party argued he was denied equal protection and due process of law in the state court civil action
and that his fundamental rights as a parent were impaired by a petition to modify the divorce decree
filed by his former wife in the state court action. Id. at *1—2. In remanding the case, the Huffaker
court explained that the “federal judiciary has traditionally abstained from deciding cases
concerning domestic relations. As a result, federal courts generally dismiss cases involving
divorce and alimony, child custody, visitation rights, establishment of paternity, child support, and
enforcement of separation or divorce decrees still subject to state court modification.” Id. at *5
(quoting Ingram v. Hayes, 866 F.2d 368, 369 (11th Cir. 1988)). According to the Huffaker court,
retaining jurisdiction on removal would require the court to address the prior orders of the state
court and address “divorce and alimony, child custody, . . . child support, and enforcement of
separation or divorce decrees still subject to state court modification.” Id.
In Evans v. State of Florida Department of Revenue Child Support Enforcement, the
removing defendant argued, as grounds for removal under § 1443, that the state statutes the Florida
Department of Revenue (“DOR”) proceeded upon in state court were unconstitutional. 2010 WL
419399, at *1. The court held Evans failed to satisfy the first prong of the removal test, stating as
Although the right to due process arises under the Fourteenth Amendment, that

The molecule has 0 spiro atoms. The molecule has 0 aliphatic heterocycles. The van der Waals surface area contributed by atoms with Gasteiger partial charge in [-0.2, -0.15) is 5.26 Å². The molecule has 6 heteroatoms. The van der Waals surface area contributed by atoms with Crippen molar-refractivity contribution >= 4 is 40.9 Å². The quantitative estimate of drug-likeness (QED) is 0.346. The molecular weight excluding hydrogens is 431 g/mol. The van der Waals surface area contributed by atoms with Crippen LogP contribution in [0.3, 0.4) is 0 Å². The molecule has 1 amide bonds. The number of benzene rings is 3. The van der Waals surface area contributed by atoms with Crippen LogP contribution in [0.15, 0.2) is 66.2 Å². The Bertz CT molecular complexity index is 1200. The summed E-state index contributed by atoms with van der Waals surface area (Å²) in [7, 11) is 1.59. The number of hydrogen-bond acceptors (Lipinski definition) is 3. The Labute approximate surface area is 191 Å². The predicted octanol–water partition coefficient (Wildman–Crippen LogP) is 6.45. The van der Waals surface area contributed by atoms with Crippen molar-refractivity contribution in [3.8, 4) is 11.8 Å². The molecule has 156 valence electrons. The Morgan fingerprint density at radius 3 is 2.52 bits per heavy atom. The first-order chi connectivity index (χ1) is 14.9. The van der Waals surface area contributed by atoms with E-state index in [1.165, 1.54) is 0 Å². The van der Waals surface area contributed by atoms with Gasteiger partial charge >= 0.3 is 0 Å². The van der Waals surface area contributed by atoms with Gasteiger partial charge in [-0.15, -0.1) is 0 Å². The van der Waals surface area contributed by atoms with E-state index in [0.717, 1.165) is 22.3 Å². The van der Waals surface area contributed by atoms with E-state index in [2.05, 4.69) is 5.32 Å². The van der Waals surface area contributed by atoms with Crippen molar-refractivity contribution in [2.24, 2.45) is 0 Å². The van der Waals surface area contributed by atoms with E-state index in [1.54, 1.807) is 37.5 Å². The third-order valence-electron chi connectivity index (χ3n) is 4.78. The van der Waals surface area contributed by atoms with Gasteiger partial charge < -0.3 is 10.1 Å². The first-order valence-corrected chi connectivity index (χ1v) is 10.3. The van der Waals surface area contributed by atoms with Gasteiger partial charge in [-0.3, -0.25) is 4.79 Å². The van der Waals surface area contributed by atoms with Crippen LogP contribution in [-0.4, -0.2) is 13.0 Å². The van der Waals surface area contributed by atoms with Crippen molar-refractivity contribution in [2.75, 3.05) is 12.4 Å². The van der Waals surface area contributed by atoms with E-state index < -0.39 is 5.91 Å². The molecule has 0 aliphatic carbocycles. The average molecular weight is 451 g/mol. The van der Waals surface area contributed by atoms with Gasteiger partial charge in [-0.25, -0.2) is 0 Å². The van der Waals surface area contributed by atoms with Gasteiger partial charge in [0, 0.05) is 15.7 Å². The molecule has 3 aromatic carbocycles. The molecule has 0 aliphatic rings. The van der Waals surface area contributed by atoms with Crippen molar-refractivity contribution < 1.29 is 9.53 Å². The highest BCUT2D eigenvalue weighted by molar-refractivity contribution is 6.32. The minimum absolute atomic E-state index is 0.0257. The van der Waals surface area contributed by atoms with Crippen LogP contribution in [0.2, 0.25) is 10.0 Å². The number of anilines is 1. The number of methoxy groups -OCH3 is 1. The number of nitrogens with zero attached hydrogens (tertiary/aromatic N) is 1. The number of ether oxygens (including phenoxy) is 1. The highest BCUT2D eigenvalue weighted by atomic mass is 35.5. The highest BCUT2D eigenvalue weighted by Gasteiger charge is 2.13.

constitutional right is not a specific civil right couched in terms of racial equality,
rather, it is a broad constitutional guarantee of general application. Likewise,
Evans’ equal protection claim, that the DOR is treating him differently than
similarly situated non-custodial parents, is not based upon racial inequality, but
upon the broad constitutional guarantee of equal protection. Therefore, Evans’
broad assertions that his due process and equal protection rights were violated do
not provide a basis for removal under Section 1443.
Id. at *4.
In the instant case, Defendant’s claims are not based upon racial inequality. Defendant
asserts alleged violations of his due process rights (lack of pre-deprivation due process actually)
and equal protection rights into this removed case. However, as found by the Magistrate Judge,
Defendant has not demonstrated his claims arise under a federal law “providing for specific civil
rights stated in terms of racial equality.” Thus, Defendant fails to satisfy the first prong of the
Defendant also fails the second prong of the test, namely that he has been “denied or cannot
enforce” the specific civil rights in state court. Rachel, 384 U.S. at 794. Defendant has not shown
any Texas law or policy “prevents him from raising his federal claims or rights under the
Constitution, as either defenses or counterclaims,” in the State Court proceeding. Louisiana v.
Wells, 2015 WL 1276713, at *5 (M.D. La. Mar. 19, 2015), aff'd, 628 Fed. Appx. 260 (5th Cir.
2015). Nor has Defendant shown “how his civil rights, as they pertain to racial equality, would be
denied in state court in the instant action that is in question.” Id. (citing Paris v. GMAC Mortgage
Corp., No. 06–01489, 2006 WL 3201312, at *2 (D. Colo. Nov. 1, 2006) (denying removal of
eviction proceeding under 28 U.S.C. § 1443)). Defendant has not demonstrated the State Court
proceeding, which is subject to appellate review by other Texas courts, “will inevitably result in a
violation of [Defendant’s] rights under the Constitution.” Id.
Having considered each of Defendant’s objections (Dkt. #19), and having conducted a
de novo review, the Court is of the opinion that the findings and conclusions of the Magistrate
Judge are correct and adopts the Magistrate Judge’s report (Dkt. #12) as the findings and
conclusions of the Court.
Accordingly, it is ORDERED that Plaintiff’s Motion to Remand (Dkt. #11) is
GRANTED. The Court REMANDS this action to the 211th Judicial District Court, Denton
IT IS SO ORDERED.
SIGNED this 9th day of November, 2017.
AMOS L. MAZZANT
UNITED STATES DISTRICT JUDGE